Construction is underway on the Cambridge Section of the Waikato Expressway, a sod turning event was held this morning to mark the start of the $250 million project.
The 16km project is the fourth section of Expressway to enter the construction phase since it was announced as one of the Government’s Roads of National Significance and means more than half of the entire 102km Expressway is now either under construction or completed.
The NZ Transport Agency’s Highways Manager, Kaye Clark says the Cambridge Section is significant for the Expressway.
“The Waikato Expressway is a key piece of infrastructure for the region, which will underpin its long-term growth and economic development. This is a very significant day, to have more than half of the sections under construction or finished and brings us another step closer to completing this vital transport link.”
The ceremony was held in Cambridge and was also attended by Waikato MP Lindsay Tisch, Taupo MP Louise Upston, Waipa Mayor Alan Livingston, Waikato District Mayor Allan Sanson and iwi from the Ngati Koroki Kahukura and Te Whakaminenega O Haua Trusts.
Mr Livingston, who is standing down after 12 years as Mayor of Waipa in the next local body elections, says he is especially pleased to see the work begin during his tenure.
“The Cambridge community is definitely ready for the Expressway, as the town is facing traffic heavy congestion, particularly at peak times.”
“We greatly appreciate the commitment shown by Government and the Transport Agency which will provide a significant economic benefit to the Waipa District and the Waikato region.”
Along with reducing the journey time between the Bombay Hills in the north to Tirau in the south by 35 minutes, Mrs Clark says the Expressway will also provide a more effective and efficient transport network connecting the business centers of Waikato, Auckland and Bay of Plenty.
“The Waikato Region accounts for around half of New Zealand’s economic activity, and connects the dairying hub of the Waikato with the ports at Auckland and Tauranga. The Expressway plays a vital role in supporting the economic growth of both the region and the country,” says Mrs Clark.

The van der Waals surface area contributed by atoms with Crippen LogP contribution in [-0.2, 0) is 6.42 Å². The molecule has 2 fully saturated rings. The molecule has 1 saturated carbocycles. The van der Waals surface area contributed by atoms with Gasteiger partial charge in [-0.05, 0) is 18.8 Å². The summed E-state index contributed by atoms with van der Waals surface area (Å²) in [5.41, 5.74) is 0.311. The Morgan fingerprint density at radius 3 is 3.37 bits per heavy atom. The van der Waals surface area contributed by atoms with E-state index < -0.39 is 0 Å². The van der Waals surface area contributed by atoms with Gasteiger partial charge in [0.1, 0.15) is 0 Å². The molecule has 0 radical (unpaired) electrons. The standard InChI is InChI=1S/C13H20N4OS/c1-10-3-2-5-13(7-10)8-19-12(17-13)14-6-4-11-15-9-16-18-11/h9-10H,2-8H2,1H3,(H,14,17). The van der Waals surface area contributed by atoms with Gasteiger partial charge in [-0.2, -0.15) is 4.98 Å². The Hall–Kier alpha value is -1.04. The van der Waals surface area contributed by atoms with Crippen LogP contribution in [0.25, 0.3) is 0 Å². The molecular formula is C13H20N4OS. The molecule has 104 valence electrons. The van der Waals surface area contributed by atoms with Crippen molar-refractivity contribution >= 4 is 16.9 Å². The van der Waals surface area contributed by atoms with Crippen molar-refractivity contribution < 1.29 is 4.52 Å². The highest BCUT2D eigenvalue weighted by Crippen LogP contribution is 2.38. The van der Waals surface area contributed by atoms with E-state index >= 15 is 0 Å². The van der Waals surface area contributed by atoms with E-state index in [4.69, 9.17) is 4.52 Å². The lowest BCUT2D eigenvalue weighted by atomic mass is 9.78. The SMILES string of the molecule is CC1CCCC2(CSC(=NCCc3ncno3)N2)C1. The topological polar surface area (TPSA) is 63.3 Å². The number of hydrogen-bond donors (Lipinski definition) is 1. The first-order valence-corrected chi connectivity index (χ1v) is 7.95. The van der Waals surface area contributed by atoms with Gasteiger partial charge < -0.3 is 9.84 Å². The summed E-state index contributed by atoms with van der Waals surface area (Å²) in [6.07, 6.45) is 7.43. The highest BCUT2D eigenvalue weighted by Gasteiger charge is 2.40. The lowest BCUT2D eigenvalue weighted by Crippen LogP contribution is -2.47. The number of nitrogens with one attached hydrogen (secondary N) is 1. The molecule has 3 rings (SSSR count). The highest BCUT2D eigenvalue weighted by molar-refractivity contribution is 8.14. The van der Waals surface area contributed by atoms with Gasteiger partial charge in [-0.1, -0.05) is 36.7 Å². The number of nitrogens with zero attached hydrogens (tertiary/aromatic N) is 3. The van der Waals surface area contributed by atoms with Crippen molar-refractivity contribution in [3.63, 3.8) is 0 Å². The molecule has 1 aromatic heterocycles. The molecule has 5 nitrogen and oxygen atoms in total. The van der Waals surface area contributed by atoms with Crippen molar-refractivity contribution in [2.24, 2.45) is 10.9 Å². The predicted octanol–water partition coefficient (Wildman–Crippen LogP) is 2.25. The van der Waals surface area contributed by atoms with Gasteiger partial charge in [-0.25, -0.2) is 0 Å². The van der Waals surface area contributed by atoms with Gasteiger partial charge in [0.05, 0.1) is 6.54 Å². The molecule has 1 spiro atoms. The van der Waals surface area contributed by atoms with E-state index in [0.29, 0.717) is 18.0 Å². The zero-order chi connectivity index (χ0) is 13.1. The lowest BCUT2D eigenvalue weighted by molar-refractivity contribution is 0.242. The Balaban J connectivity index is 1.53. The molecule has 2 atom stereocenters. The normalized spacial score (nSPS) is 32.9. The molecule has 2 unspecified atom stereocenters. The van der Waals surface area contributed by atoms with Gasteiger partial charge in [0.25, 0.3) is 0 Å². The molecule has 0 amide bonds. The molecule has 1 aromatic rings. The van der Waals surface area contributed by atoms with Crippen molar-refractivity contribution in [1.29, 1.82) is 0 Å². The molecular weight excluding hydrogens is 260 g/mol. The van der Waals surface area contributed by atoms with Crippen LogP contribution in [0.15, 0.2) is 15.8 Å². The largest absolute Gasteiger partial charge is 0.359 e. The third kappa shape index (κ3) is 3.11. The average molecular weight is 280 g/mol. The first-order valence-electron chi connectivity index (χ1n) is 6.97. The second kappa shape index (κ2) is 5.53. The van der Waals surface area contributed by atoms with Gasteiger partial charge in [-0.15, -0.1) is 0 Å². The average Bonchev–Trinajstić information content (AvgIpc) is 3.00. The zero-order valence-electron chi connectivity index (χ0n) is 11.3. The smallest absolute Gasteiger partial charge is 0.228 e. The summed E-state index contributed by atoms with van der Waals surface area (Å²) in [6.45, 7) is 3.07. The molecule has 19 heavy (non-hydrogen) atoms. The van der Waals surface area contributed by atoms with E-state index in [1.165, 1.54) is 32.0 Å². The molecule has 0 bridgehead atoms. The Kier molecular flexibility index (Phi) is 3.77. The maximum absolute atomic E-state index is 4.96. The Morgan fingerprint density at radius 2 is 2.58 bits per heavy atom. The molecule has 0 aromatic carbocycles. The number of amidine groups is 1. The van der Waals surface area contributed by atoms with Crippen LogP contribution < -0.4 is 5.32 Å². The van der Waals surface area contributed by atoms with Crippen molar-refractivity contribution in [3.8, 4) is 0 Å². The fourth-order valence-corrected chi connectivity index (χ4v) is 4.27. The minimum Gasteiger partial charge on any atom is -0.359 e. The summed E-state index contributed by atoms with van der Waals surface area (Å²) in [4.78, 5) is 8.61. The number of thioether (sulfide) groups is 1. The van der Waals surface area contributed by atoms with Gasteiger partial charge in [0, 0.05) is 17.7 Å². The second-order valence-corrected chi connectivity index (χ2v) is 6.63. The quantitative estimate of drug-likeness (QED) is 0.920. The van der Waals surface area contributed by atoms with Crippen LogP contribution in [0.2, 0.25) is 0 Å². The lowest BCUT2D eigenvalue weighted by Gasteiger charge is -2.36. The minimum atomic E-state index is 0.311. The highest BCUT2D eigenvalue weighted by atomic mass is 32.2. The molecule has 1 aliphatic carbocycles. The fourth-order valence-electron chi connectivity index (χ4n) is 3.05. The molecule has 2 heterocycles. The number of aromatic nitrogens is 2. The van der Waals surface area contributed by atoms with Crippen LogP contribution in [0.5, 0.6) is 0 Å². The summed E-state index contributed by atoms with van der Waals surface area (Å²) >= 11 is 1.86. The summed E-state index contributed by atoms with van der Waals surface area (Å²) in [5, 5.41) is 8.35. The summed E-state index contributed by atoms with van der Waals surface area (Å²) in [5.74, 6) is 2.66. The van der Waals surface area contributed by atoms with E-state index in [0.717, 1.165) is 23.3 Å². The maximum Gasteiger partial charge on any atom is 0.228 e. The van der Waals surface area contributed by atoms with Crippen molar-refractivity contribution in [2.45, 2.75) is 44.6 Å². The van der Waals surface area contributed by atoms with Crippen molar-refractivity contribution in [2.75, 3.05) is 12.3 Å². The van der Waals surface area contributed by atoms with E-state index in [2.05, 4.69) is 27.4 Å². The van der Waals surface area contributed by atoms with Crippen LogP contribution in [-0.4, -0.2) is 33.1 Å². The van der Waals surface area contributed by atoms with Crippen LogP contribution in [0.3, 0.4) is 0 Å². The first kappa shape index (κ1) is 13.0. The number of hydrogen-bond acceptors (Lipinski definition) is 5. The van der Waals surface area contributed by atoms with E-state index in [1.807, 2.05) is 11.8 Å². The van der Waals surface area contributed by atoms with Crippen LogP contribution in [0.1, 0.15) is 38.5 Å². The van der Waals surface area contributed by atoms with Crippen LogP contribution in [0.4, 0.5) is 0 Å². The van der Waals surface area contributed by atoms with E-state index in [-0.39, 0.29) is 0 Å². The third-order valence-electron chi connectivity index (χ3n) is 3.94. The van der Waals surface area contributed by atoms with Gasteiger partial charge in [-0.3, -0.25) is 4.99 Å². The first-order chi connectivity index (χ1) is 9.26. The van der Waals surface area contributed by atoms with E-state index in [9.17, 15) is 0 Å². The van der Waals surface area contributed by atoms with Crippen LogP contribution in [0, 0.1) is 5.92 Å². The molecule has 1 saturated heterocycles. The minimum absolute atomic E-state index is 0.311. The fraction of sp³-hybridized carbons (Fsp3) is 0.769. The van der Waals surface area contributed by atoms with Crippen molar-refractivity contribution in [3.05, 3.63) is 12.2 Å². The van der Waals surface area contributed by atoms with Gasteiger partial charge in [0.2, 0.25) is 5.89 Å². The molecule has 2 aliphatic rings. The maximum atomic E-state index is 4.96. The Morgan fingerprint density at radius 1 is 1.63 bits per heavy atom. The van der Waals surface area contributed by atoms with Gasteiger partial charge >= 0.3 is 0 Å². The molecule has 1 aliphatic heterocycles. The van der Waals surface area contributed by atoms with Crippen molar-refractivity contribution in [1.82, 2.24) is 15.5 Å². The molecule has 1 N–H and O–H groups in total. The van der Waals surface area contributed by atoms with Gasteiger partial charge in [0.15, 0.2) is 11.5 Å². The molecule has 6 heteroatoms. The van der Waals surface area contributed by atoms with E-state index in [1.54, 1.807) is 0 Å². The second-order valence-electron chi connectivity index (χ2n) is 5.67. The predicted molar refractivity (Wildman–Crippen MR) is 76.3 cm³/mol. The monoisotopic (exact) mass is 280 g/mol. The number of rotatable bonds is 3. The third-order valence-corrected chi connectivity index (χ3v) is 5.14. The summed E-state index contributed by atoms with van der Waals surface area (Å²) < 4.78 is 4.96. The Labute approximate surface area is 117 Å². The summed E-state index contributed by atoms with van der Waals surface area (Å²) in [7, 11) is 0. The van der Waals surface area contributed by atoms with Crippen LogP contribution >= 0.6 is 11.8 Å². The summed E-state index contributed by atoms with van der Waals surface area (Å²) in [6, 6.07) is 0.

Along with enabling long term growth, the project, being built by HEB Construction and their designers URS, is expected to create upwards of 300 jobs in the region, both directly on site and through subcontractors employed over the next three years.
HEB Construction, founder Bruce Pulman said the company was delighted to be involved in the project.
"HEB Construction is delighted to be awarded this contract. It strengthens our portfolio of design and construct projects that have recently been built for the Government. We hope to be good neighbours to the Cambridge Community for the next 3 years."
Today’s event was held near the site of the Karapiro Stream Gully Viaduct crossing which will be the largest structure on the Cambridge Section.
Mr Pulman said at 200 metres long and approximately 40 metres high the bridge would be an engineering showpiece for the project its design focussed on reducing the environmental footprint on the gully system. “This is achieved by having long deck spans and avoiding piers halfway up the very steep sides of the gully. Nevertheless, it will still be an engineering challenge to construct.”
“The gully viaduct is just one of the design innovations that HEB and URS have developed for the project which will ultimately not only save time and money but ensure the project impacts lightly on its surrounds. Another is the large overall reduction in earthwork volumes which therefore reduces the impact on both state highways and local roads.”
Mrs Clark says the Cambridge Section is expected to reduce the travel time between Hamilton and Cambridge by approximately 5 minutes and will significantly improve safety on this stretch of Highway.
“Between 2000 and 2012 there have been 12 fatal and 43 serious injury crashes on this section of road. This project will improve safety significantly reducing the tragic social costs associated with these crashes.”
The section stretches from the current Tamahere Interchange on State Highway 1 to 2.5km south of Cambridge, rejoining the current SH1 past the Cambridge Golf Course.
Interchanges will be built at Discombe Road, Victoria Road and at the southern end of the Expressway where it will join the existing SH1.
The 16km long Cambridge section will pass to the north and east of Cambridge. It will connect with the existing Tamahere interchange to the north and with the existing SH1 to the south of Cambridge town.
The Cambridge section will: